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nickelsilver last won the day on January 16

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  1. The balance is poised with the roller table in a specific position , so best to move the hairspring.
  2. For something like this I place the hand on hard rubber, like a hockey puck, and press down with a round bar, rolling as needed to get the shape. It goes pretty quickly.
  3. Dang that's a good looking movement for 7 jewels! I'm sure weasol will come up with the specific caliber and a tech sheet shortly.
  4. If you are comfortable working on automatics with date etc., then a 7750 isn't too hard. What is a big issue with Breitling is they fit the chrono hands so tightly that it's almost a given that they will deform when removed, and quite often the seconds hand will leave its pipe on the chrono runner pivot. Of course new Breitling hands are available only to authorized repair shops. So it becomes a matter of redressing the hands as well as can be, and refitting the pipe (sometimes it's easier to make a new one).
  5. A hard thing to replicate with old lume is the texture, they are never smooth, usually with a grainy look. I've used ground up colored chalk, mixed with lacquer, to get the look. Lately I've been using UV glue as well with good success. It takes a few tries to get something that isn't too much chalk, which is hard to work with, or too liquid, which makes it hard to bridge the gap. Also, with lacquer, it does shrink as it dries, which can be good or bad depending on what you want. The UV glue stays the same.
  6. The Valjoux 23 and 72 and their cousins all suffer from weak ratchet wheel teeth. A tooth can break at any time; I am thinking that on the last winding a tooth came off and is now jamming things. The click is just barely visible through a hole to the left of the chrono castle wheel viewed as in the pic if you want to try to let the power down, but it will need full disassembly to get to the ratchet wheel.
  7. It's a little hard to describe it. With automatics also it's quite easy to kink the spring just after the bridle too*, but here goes. Get the spring started in the barrel, like the first turn in, as would feel natural (i.e. just do it). From there, you want to manipulate the spring, turning the part out of the barrel around by half turns until that bit will drop in, continuing until the spring is in. The important thing is to not stress the spring. It works with watches because almost inevitably you are working with a low profile barrel, compared to a typical clock for example. So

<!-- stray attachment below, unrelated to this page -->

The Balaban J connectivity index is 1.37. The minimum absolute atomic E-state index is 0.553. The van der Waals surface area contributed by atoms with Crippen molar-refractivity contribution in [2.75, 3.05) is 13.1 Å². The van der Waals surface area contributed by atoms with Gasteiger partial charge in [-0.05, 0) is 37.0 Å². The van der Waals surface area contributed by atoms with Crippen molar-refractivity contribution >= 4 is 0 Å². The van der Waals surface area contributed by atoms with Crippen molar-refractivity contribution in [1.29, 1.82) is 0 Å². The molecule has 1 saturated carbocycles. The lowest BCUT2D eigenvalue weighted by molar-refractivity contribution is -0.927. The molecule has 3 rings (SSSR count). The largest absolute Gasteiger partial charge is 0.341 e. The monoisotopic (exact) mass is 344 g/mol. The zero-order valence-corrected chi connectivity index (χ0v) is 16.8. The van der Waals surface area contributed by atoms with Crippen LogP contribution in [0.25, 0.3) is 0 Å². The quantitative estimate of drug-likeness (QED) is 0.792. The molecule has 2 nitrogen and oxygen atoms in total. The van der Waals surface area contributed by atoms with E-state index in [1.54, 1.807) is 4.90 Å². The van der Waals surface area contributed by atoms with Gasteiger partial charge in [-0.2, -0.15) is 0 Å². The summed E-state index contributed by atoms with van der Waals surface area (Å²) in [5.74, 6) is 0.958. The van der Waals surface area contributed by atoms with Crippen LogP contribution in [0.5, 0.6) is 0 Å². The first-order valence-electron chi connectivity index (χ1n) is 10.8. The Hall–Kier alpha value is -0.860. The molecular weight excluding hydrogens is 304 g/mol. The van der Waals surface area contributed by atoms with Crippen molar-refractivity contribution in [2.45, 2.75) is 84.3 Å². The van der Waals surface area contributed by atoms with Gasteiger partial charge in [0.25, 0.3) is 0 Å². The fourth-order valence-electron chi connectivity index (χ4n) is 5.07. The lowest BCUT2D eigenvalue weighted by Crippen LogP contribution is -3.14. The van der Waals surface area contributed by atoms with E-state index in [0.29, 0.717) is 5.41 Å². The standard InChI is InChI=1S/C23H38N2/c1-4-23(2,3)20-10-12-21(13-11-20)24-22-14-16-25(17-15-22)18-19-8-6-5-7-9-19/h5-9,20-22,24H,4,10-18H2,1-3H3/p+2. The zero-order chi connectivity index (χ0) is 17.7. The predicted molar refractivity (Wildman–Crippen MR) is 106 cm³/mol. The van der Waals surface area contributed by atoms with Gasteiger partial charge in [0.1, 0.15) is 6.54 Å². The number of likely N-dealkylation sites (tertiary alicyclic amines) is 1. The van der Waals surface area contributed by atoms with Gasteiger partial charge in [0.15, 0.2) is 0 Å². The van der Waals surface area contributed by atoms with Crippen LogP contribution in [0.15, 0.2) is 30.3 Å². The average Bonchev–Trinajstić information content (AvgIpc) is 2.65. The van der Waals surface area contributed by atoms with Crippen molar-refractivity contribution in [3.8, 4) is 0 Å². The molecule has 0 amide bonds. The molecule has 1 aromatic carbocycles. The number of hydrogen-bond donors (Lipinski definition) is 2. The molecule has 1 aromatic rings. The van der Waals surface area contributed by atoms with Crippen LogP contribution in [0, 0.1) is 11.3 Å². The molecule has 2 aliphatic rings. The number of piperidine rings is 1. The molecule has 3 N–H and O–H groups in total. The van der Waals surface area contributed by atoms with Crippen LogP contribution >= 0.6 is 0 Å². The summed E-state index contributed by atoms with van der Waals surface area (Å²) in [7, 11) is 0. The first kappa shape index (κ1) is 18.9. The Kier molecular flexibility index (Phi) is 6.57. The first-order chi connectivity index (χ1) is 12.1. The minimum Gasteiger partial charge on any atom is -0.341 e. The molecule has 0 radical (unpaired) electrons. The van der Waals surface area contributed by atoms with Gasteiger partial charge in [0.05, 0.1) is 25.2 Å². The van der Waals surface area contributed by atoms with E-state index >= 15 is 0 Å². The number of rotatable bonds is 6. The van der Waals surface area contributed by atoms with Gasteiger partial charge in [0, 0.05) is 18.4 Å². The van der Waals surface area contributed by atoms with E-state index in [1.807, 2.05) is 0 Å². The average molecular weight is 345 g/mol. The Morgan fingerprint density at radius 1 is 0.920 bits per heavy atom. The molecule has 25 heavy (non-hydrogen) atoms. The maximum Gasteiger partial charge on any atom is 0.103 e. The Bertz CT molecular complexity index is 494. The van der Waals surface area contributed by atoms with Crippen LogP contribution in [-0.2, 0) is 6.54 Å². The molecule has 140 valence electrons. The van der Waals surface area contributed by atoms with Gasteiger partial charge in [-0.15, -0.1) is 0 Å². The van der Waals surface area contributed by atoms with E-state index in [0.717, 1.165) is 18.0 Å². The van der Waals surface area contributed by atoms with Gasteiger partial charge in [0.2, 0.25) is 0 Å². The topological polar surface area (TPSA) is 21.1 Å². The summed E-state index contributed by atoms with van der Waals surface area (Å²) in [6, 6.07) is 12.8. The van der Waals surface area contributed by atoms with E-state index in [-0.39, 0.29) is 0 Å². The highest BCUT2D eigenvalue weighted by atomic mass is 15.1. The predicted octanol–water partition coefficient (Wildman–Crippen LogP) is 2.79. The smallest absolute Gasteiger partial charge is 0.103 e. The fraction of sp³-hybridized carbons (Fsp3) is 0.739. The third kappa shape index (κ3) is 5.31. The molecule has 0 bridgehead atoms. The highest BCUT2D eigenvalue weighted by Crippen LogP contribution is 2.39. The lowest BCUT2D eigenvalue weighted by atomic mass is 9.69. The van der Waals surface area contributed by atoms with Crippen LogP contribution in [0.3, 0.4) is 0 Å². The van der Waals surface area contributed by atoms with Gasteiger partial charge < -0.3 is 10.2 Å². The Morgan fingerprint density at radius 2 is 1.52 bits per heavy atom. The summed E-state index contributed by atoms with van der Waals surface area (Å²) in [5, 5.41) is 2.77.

8. It will lift straight out, could be a pretty snug fit, but just be patient and lift a little all around.
  9. Yes a cylinder movement uses a cylinder escapement. As watchweasol correctly said, the tampons are plugs in the ends of the cylinder which are also the pivots. As the cylinder is drilled through (thus a cylinder, haha), plugging the ends is the only solution. Tampon is French for plug. I've never had a huge assortment of tampons or cylinders, and always figured that by the time I sorted through and made whatever modifications necessary I could have just made a new one so I do that. Cylinders are a bit of a pain to make, the tampons not so bad. I do have a large assortment of cylind
  10. It should just lift out. Sometimes they are a bit tight and need a little levering carefully with a screwdriver or case knife.
  11. I have the Bergeon extractor, an old one so "old school quality", I don't think it's ever actually worked for me. Also, the standard tips are too big for most modern stuff. I agree with Marc, try backing it out. Very often the remaining bit is actually loose once the head comes off. If it's tight, I've had better luck than the Bergeon tool using a jeweling tool, using a pusher and stump that effectively do the same thing, clamp the screw by its ends, then swing the plate/ part around. Often have to make up pusher and or stump to fit, but it's a few minutes work. In the
  12. Can we get a pic with the balance at rest? Perhaps someone got very motivated poising it in the past and removed a lot of weight from screws. Or, it could be missing a screw... though that usually would give a much greater gain, like hundreds of seconds. However- the regulator pins have been spread quite wide, and it is set way past a normal position in trying to slow it down, so if the pins were closed as they should be and the regulator was in the middle AND it had decent amplitude*, you might actually have a few hundred seconds gain. *quite often, but not always, these old pocke
  13. For resurfacing my carbide burnishers I use a 45 micron / 280 grit diamond plate for my finest one, my regular burnisher is done with an 80 micron resin bond diamond wheel. I think 600 grit is too fine. To take off about 0.01mm at that diameter should take anywhere from 10 seconds to a minute depending on the burnisher and pressure. Thin oil is good, many here use almond oil, some use lavender oil. The Mitutoyo 0.001 reading mics I've seen have been digital and are even more unwieldy and have less feel than their simple brothers, I bet a coke you've squished your pivots
  14. The engagement looks right to me. Check that the brake is free to lift from that position, perhaps there's something blocking it.
  15. It's supposed to hit that (that's the brake) then lift it as it continues. Looks fine to me except there should be grease there. A little grease in the right spots can take a chronograph from faulty to flawless.
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